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Trade Comment

The Future for Web offset

There is ongoing change in this sector, so Genevieve Lewis asks: “with digital becoming increasingly popular due to improving quality, what does the future hold for web offset?”

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John Ellis, managing director, manroland Goss web systems UK

Quantity and quality

Digital print has indeed improved in quality – many would say that the quality of output from today’s leading digital presses can equal that of litho. However, quality is one thing, quantity is something very different. Digital print still accounts for a very small percentage of overall worldwide print volume. Whilst that might eventually change, currently there is simply no process that can produce the volume of printed pages provided via the web offset process.

As the obvious first example, let’s begin with the volumes of newspapers still produced in UK, even though these numbers are on the decline. Three daily and two Sunday titles are produced with over one million copies printed, with the daily obviously doing that six days per week. In addition to the news pages, don’t forget the supplement sections and television magazines that accompany the main papers. A further eight titles (six daily and two Sunday) have circulations above 300,000, with eleven more (five Sunday) in excess of 100,000 copies. Ignoring pagination, that totals a very rough 35.5 million newspapers every single week, with the majority of those printed in a four-hour window every night, making press reliability a critical factor as well. All of that without even considering local newspaper production. Digital printing has a way to go to compete with that sort of reliability and productivity.

Digital printing has a way to go to compete with that sort of reliability and productivity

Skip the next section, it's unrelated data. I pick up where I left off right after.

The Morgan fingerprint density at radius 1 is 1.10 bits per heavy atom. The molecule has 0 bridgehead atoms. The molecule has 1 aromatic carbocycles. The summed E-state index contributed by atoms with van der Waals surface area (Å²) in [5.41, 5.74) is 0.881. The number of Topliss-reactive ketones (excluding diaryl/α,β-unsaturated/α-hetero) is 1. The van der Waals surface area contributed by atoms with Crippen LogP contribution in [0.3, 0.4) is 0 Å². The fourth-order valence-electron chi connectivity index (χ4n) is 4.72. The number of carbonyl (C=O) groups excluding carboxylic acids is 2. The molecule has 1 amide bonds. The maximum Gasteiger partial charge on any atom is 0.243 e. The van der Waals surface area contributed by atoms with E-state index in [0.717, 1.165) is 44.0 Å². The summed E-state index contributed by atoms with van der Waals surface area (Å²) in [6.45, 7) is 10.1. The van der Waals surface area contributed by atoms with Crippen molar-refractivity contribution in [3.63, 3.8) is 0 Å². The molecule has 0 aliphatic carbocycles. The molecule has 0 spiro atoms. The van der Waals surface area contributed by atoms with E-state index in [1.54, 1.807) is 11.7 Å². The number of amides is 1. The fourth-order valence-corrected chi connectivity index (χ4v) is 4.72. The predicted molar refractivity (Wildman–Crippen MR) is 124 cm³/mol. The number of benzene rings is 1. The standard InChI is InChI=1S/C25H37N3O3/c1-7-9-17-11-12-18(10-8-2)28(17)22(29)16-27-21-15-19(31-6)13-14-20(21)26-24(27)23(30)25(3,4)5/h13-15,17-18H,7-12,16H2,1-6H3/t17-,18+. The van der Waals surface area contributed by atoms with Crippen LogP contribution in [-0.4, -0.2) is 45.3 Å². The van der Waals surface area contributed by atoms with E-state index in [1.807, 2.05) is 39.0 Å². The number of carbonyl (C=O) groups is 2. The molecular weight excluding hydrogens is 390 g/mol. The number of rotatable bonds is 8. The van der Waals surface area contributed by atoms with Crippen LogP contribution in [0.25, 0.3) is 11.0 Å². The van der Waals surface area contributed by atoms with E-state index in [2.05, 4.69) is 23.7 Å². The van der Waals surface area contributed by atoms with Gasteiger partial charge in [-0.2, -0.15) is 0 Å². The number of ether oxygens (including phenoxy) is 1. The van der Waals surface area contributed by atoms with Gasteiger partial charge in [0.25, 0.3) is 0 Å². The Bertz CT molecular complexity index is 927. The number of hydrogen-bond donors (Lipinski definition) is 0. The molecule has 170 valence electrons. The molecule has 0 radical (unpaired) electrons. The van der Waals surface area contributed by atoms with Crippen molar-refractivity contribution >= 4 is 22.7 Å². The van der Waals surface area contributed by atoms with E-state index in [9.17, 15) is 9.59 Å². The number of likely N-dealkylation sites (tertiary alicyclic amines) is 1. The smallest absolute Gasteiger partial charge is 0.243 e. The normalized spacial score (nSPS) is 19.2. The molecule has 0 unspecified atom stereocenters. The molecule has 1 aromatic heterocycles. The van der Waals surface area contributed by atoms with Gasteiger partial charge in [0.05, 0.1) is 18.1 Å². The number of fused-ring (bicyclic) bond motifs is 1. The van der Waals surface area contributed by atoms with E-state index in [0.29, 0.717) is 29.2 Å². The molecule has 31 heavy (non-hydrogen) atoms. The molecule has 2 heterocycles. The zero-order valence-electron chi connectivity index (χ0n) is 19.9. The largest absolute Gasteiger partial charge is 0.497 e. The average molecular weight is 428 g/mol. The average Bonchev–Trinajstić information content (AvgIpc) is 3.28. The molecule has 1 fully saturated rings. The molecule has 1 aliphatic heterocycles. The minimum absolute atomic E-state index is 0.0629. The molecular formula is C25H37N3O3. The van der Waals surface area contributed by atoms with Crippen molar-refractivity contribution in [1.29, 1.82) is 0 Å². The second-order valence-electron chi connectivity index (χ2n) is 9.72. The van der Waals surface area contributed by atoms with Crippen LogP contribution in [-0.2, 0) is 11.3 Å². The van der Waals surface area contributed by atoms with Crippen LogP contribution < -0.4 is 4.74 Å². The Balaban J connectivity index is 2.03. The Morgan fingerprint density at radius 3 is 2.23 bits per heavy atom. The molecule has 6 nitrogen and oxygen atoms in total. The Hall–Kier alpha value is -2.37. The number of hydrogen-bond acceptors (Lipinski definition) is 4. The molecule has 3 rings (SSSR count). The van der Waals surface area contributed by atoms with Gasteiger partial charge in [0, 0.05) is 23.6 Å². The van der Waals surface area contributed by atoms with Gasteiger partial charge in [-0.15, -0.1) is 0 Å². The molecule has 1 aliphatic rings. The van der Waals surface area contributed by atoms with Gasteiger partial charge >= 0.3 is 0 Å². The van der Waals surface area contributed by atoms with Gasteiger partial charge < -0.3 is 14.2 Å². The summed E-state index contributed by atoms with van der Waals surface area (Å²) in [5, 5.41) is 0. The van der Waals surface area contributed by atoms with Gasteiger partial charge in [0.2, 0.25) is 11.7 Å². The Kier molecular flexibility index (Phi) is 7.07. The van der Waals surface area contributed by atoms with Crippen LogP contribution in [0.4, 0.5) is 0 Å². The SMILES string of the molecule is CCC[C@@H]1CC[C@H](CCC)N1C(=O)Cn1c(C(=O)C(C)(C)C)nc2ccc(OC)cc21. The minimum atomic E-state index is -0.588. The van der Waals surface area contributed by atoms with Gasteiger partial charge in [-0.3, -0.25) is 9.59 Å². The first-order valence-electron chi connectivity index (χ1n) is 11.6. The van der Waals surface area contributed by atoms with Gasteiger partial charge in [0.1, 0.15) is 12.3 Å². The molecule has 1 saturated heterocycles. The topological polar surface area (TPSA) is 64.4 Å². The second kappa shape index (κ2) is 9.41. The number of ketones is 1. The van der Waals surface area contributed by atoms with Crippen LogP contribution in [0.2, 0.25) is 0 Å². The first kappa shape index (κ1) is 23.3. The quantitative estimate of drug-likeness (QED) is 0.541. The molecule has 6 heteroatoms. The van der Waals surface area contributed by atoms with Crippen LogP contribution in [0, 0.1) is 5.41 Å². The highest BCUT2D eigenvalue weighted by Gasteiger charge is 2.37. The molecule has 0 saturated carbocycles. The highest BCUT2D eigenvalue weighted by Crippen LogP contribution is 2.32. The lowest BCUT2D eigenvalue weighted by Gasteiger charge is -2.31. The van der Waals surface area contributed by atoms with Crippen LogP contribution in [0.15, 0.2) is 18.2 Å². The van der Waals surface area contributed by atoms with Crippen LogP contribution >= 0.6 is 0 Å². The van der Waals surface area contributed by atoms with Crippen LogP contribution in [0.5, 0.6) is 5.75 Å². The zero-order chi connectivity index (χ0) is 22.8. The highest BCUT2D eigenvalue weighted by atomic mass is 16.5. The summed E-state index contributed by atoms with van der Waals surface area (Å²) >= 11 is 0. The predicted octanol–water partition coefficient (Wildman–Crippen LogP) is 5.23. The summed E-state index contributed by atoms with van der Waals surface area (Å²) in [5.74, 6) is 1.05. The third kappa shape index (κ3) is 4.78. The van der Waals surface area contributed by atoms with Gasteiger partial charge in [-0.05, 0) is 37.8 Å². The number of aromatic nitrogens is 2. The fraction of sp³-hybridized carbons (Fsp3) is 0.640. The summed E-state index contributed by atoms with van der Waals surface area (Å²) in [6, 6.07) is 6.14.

A similar story can be told in the UK magazine sector, with four titles breaking the million-copy mark; seven publications exceeding 500,000; and a further 16 with print runs in excess of 300,000. Some are weekly, some monthly, and some occasional, but the total of print with these publications alone is huge, even before considering the raft of “shorter run” magazines. Rest assured, web offset is here for some time to come yet.

Trends are changing

Mark Priest, UK sales manager, Sakurai


I think that like many forms of printing in general, web offset is going through change. Buyer trends, which are driven by the readers, effect the type and volume of printed material that is produced. Web offset is still the cheapest method to produce high run length CMYK printed jobs, especially where the job is folded, like in the case of a magazine section. The problem that web offset printing companies face, is that buyer trends are changing. Magazine and newspaper volumes have been decimated through on-line publication. Even DM campaigns more often tend to be targeted, again reducing run lengths and often changing the method of printing to sheetfed instead of web.

Digital printing, including digital web printing, can produce unique content every copy, although it runs much slower and has smaller web widths. Specifically, digital web can personalise key areas of a print, for example the name and address of a person or the details of a bill.

Web offset is still the cheapest method to produce high run length CMYK printed jobs, especially where the job is folded, like in the case of a magazine section


Jobs which may have been previously printed web offset and then over-printed digitally, can be produced in one pass on a digital web press. I think that digital web has a bright future and potentially gives the reader content that is customised to their preferences. So much data is held on-line about our habits, with the things we do tracked, we could ultimately see content being customised to our likes and social habits.


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